Agency broker Bloomberg Tradebook has launched a suite of US options algorithms, called PegTo, which allow users to trade based on their view of whether certain option price measurements – known as greeks – are cheap or expensive.
Greeks are so called because they are named after letters of the Greek alphabet. Delta, for example, is the ratio between the change in option price to the change in price of the underlying asset. Vega represents the amount an option price changes in relation to a 1% shift in volatility.
PegTo Volatility (vega) allows a trader to select a price of a volatility to buy or sell. Tradebook takes the trader’s designated volatility price and real-time underlying stock price and calculates an appropriate limit price for the options order. The algorithm routes and adjusts the options order limit to float with a specific volatility for an underlying security. As the price of the underlying security fluctuates, Tradebook cancels and replaces the working limit order to match the calculated volatility.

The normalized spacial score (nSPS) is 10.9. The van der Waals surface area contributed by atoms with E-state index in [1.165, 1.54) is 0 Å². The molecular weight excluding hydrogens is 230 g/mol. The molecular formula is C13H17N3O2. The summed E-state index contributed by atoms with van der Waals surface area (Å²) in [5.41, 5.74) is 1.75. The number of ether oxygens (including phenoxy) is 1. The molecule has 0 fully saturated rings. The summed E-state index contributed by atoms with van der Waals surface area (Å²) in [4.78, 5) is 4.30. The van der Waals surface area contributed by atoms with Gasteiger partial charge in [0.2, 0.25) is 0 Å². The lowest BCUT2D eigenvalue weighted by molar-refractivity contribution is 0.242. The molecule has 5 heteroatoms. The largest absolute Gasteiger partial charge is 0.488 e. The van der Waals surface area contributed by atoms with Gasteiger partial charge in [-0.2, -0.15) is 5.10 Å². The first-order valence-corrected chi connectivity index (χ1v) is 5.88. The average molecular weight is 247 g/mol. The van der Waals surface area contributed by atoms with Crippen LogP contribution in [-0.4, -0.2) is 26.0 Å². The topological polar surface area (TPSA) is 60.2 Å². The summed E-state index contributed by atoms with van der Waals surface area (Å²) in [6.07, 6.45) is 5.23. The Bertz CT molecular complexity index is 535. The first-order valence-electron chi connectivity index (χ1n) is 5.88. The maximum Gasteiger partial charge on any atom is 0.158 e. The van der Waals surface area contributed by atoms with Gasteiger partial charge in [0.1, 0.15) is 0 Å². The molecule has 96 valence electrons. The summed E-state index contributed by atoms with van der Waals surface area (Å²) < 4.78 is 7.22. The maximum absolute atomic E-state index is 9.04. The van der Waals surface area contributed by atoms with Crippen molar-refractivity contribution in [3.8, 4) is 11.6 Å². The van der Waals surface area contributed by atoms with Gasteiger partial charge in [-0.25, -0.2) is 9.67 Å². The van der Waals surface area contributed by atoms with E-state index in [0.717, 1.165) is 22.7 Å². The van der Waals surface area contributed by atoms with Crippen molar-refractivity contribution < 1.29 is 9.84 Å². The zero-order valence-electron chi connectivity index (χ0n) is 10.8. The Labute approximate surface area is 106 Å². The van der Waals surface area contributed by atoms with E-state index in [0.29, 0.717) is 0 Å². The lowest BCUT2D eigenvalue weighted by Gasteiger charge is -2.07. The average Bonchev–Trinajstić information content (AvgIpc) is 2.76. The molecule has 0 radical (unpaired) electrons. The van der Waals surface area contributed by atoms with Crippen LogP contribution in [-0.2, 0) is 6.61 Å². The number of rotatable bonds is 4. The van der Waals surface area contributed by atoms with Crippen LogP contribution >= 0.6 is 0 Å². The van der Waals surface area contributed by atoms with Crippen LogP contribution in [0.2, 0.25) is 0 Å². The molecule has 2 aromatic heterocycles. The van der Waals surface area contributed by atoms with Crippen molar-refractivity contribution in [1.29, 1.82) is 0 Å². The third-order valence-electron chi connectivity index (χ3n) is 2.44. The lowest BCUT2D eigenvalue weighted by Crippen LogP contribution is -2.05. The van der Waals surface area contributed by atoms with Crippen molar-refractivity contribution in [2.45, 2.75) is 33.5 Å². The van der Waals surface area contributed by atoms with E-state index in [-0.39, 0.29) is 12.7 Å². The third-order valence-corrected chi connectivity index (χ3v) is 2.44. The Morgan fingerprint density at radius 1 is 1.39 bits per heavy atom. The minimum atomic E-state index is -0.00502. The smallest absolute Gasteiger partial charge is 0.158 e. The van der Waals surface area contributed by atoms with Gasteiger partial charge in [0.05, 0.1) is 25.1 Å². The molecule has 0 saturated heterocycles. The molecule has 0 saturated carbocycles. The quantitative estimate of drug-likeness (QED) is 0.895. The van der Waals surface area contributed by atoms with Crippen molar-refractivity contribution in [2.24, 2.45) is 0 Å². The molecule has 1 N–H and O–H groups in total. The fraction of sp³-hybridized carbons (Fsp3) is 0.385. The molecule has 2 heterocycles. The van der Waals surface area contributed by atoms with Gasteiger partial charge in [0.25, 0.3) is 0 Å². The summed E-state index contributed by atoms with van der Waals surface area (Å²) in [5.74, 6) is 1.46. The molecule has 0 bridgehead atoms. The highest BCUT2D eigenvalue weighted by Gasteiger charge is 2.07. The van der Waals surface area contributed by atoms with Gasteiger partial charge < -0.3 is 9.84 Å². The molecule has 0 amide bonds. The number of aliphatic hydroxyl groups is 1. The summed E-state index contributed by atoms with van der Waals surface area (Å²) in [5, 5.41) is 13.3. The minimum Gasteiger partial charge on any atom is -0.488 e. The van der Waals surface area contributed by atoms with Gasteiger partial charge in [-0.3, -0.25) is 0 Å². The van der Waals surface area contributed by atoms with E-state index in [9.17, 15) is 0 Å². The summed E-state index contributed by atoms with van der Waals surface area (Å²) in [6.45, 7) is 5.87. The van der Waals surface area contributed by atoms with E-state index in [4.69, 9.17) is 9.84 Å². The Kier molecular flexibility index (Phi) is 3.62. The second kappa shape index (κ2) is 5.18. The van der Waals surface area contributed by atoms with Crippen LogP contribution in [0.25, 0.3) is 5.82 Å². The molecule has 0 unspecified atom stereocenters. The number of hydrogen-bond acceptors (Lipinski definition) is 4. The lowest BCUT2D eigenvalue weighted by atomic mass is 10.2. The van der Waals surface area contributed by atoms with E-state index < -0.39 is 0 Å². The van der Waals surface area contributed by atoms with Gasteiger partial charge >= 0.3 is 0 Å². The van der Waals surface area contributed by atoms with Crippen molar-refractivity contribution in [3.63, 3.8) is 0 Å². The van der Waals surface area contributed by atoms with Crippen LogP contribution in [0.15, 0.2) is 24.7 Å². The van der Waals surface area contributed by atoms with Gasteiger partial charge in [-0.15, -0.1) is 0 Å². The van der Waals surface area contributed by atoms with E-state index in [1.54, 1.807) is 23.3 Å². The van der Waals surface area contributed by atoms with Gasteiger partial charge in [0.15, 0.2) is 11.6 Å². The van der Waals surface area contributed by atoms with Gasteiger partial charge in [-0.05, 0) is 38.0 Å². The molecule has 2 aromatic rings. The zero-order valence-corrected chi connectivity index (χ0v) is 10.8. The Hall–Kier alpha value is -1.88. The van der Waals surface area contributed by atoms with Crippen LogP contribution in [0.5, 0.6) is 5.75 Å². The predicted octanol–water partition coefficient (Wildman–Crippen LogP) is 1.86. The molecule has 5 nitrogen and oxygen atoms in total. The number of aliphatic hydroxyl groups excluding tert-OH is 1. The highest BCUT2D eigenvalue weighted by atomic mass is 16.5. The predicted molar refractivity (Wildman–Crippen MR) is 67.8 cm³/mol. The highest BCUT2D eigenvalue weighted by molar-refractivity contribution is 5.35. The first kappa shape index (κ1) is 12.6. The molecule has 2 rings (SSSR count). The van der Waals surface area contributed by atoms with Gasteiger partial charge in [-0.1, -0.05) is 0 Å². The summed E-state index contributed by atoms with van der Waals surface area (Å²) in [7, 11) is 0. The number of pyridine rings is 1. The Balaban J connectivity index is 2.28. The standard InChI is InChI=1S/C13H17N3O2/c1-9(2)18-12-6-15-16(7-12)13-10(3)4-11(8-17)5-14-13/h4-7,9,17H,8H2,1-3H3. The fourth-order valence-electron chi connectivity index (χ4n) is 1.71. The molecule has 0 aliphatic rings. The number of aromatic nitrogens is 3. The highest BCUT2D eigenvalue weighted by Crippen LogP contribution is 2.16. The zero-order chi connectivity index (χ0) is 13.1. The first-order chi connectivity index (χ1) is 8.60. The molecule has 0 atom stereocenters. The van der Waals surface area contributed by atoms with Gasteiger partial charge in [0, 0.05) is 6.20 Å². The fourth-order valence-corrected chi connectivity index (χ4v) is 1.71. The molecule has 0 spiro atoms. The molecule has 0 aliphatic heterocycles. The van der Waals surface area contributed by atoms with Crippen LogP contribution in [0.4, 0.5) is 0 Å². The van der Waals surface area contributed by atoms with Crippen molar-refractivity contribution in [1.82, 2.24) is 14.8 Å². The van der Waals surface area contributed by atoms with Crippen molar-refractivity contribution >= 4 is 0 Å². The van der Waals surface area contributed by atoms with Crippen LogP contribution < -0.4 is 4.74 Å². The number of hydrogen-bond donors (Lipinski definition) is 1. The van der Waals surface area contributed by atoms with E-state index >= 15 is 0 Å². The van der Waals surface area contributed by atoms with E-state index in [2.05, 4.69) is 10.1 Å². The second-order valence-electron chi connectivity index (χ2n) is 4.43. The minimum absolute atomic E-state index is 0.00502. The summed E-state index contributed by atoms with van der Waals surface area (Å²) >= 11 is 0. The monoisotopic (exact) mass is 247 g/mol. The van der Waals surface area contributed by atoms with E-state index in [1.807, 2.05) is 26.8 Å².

The new PegTo Delta algorithm routes and adjusts an order’s limit to float with a specified delta to the underlying security. As the price of the underlying fluctuates, Tradebook cancels and replaces the working limit order to float with the specified delta.
The new PegTo Bid/Ask algorithm allows orders to float with the national best bid and offer (NBBO) to capture the spread. The PegTo Bid (buy) algorithm enables a trade to float with the best bid to seek to capture the spread. The PegTo ask (sell) will constantly seek to re-price the order to ensure it is at the NBBO.
“The new PegTo algorithms provide a powerful dimension to options trading, enabling traders to implement new overlay and re-hedging strategies,” said Michael Tobey, manager of US options development at Bloomberg Tradebook, in a statement. “We believe these are particularly useful capabilities given the growth in the market and the continued institutionalisation of options trading.”